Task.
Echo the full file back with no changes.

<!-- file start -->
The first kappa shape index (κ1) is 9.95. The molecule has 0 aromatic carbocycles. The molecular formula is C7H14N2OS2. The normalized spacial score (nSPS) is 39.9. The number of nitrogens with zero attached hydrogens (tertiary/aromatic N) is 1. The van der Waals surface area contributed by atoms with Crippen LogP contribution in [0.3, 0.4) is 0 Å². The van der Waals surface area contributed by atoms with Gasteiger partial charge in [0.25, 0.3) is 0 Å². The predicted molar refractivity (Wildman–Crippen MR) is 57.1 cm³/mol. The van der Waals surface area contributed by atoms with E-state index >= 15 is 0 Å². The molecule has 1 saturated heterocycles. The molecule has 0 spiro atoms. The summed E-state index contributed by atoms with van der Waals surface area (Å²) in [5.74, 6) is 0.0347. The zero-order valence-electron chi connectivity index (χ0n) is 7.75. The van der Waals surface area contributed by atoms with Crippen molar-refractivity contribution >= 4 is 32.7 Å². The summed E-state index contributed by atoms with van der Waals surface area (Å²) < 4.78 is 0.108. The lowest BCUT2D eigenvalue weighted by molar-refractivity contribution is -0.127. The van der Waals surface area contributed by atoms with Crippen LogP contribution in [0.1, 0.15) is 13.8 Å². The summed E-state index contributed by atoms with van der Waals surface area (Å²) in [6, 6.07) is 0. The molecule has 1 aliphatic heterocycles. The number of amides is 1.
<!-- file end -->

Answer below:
The first kappa shape index (κ1) is 9.95. The molecule has 0 aromatic carbocycles. The molecular formula is C7H14N2OS2. The normalized spacial score (nSPS) is 39.9. The number of nitrogens with zero attached hydrogens (tertiary/aromatic N) is 1. The van der Waals surface area contributed by atoms with Crippen LogP contribution in [0.3, 0.4) is 0 Å². The van der Waals surface area contributed by atoms with Gasteiger partial charge in [0.25, 0.3) is 0 Å². The predicted molar refractivity (Wildman–Crippen MR) is 57.1 cm³/mol. The van der Waals surface area contributed by atoms with E-state index >= 15 is 0 Å². The molecule has 1 saturated heterocycles. The molecule has 0 spiro atoms. The summed E-state index contributed by atoms with van der Waals surface area (Å²) in [5.74, 6) is 0.0347. The zero-order valence-electron chi connectivity index (χ0n) is 7.75. The van der Waals surface area contributed by atoms with Crippen molar-refractivity contribution >= 4 is 32.7 Å². The summed E-state index contributed by atoms with van der Waals surface area (Å²) < 4.78 is 0.108. The lowest BCUT2D eigenvalue weighted by molar-refractivity contribution is -0.127. The van der Waals surface area contributed by atoms with Crippen LogP contribution in [0.1, 0.15) is 13.8 Å². The summed E-state index contributed by atoms with van der Waals surface area (Å²) in [6, 6.07) is 0. The molecule has 1 aliphatic heterocycles. The number of amides is 1.